The cooling temperature of the winter, the deepening crisis of the covid-pandemic and my university duties made it extremely difficult to continue my adventures and visit more of Poland. However, as I have pointed out in many of my articles before, a devoted traveler should always use their creativity and consider their possibilities, whatever the conditions offer. If someone is open enough and learns how to estimate even the simplest and smallest places, new, entire universes can reveal themselves that one would not see otherwise.
Remembering this concept, I had decided to check what else I could find in the Silesian region where I was staying; particularly in Lower- and Opolian Silesia. Well, as a result, even some unexpected and pleasant surprises helped me with satisfying my curiosity which I am going to tell you about later, in another article.
Now, in turn, I would like to invite you to explore a real gem of Lower-Silesia (Dolny Śląsk), which is maybe a little bit unknown and hidden for foreigners and remains in the shadow of Wrocław: it is the city of Legnica, an important cultural and clerical centre of the region, which is not so far away from the voivodeship’s capital.
The city used to be a significant location for the dukes of Silesia for many centuries besides Wrocław, especially when the Duchy of Silesia was quasi-independent under the rule of the Piast dukes, but for some period it was also a part of Bohemia.
Regardless the various lords of the city in history though, it had always maintained its own, unique, local identity, as images of the proud and famous Silesian Eagle represent it all around the region, and Legnica is not an exception from that either.
The Czechs called the two key places of the region as Vratislav (Wrocław) and Lehnice (Legnica), while later, during the Prussian and German control it was referred to as Liegnitz.
After the Second World War, when the territories of Poland were changed, Legnica became a Polish city again, and during the socialist decades of the 20th century people used to call it ‘Little Moscow’ (Mała Moskwa) due to the fact that many Soviet troops were stationed in the area.
Whoever owned the place though, one thing has never changed. The nobility, honor and aristocratic elegance of Legnica can still be recognized in the air, so it is no wonder that even the local brewery (browar) uses the adjective książęcy (‘ducal’), which recalls the former rulers of the place.
My overall impression is that the city collects the architectural features of many other places I have seen before, particularly in Silesia, which means that there are medieval, classicist, baroque, art nouveau, eclectic and industrial elements equally, while the most frequent colors are red, brown, black similar dark shades.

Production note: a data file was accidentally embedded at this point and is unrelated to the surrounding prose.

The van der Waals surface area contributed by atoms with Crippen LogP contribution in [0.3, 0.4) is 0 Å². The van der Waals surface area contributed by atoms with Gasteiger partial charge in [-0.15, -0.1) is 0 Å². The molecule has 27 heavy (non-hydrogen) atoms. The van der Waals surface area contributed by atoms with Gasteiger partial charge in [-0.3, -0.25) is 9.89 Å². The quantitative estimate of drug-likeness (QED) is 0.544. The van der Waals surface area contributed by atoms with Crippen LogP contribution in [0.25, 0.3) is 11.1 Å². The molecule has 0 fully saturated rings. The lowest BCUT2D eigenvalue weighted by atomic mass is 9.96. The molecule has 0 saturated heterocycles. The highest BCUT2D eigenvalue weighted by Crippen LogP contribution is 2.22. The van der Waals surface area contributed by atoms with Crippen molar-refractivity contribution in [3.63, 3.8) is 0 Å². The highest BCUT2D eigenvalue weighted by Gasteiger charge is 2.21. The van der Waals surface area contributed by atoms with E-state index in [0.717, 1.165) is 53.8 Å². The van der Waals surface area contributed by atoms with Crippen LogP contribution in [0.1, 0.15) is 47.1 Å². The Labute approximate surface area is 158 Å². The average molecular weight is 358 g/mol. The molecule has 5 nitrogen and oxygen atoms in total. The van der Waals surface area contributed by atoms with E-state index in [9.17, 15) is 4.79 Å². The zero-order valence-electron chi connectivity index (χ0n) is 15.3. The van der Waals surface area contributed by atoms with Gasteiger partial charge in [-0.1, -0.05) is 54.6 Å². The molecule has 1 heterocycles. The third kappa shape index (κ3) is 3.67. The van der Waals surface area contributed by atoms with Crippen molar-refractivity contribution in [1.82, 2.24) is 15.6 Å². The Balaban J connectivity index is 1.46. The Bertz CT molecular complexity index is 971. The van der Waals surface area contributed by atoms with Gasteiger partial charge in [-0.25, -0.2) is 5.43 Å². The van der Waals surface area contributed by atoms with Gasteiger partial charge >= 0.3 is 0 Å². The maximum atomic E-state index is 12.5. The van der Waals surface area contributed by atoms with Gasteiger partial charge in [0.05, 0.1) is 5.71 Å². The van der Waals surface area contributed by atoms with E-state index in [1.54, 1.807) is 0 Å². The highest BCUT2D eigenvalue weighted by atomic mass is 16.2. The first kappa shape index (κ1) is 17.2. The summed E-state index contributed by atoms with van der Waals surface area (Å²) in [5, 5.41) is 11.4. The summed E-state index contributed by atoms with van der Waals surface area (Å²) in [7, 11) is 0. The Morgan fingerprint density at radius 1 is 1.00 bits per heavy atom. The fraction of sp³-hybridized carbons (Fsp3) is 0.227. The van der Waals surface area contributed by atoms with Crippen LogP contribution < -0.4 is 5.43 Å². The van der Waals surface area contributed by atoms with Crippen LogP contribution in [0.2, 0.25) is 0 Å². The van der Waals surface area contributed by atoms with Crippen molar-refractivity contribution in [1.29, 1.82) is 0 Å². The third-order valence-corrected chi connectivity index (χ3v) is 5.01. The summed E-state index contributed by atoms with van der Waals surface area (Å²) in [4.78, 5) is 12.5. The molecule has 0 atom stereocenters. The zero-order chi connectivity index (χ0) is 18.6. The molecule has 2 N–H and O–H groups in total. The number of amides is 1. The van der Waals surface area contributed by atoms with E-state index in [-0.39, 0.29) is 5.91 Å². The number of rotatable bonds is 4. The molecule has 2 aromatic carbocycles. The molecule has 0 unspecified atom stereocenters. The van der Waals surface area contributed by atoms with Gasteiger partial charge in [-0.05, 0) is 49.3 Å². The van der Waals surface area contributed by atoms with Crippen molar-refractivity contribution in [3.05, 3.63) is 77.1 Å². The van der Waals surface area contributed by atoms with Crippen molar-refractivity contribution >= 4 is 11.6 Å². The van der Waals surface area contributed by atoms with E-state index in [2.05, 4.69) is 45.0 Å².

I had already noticed the dominance of such colors in Katowice and especially in Wrocław, that really resembled this city; however, Legnica has utterly perfectionized the rule of these components, which gave a very raw and sharp, but also a very characteristic atmosphere to the place.
Here ever single brick, window or roof tile served a certain role in the story, while the dozens of small streets formed all together quite a large old town, which had buildings in many different historical styles, just like everything in Legnica.
Of course, it is inevitable for a dukal family to have its own residence (zamek) everywhere, and the Piast castle is a true symbol of the city centre, although it is slightly different from the rest of the monuments in the place. The walls and the shape of the fortress standing on a small hill reminded me of Wawel castle in Kraków, but one of its iconic cover towers really looked like the famous Piast tower in Opole.
There is another small, lonely tower close to the entrance of the castle yard and the main road: this is Brama Głogowska, the remains of one of the former gates of the city, that welcomes the castle’s visitors from one side, while the enormous church building of Saint Mary with its long, skyscraping towers and gothic structure borders the old town from the other direction.
Let’s walk by the church towards the old market square (rynek), that was my personal favourite with its friendly and cozy curves. On our way, we will definitely find the Neptune Fontain (Fontanna Neptuna), a mesmerizing and genius statue of the ancient Roman god of sea, which is really a remarkable piece of art.
Such fontaines and monument can be noticed all around the city: another one is Wodna Panna (Watery Miss), a mythical creature that is here pictured as a mermaid, or the Boy with Swan (Chłopiec z Łabędziem), which is one of the many copies of the original piece from Chorzów, which are erected in plenty of different cities, mostly in Poland.
The Neptune fontaine was built by the side of the cathedral named after Apostles Saint Peter and Paul, which I could not visit, just as it was the case with some other churches; yet the catholic monumentality and the typical, sacred environment the place created was vivid and present even from the outside.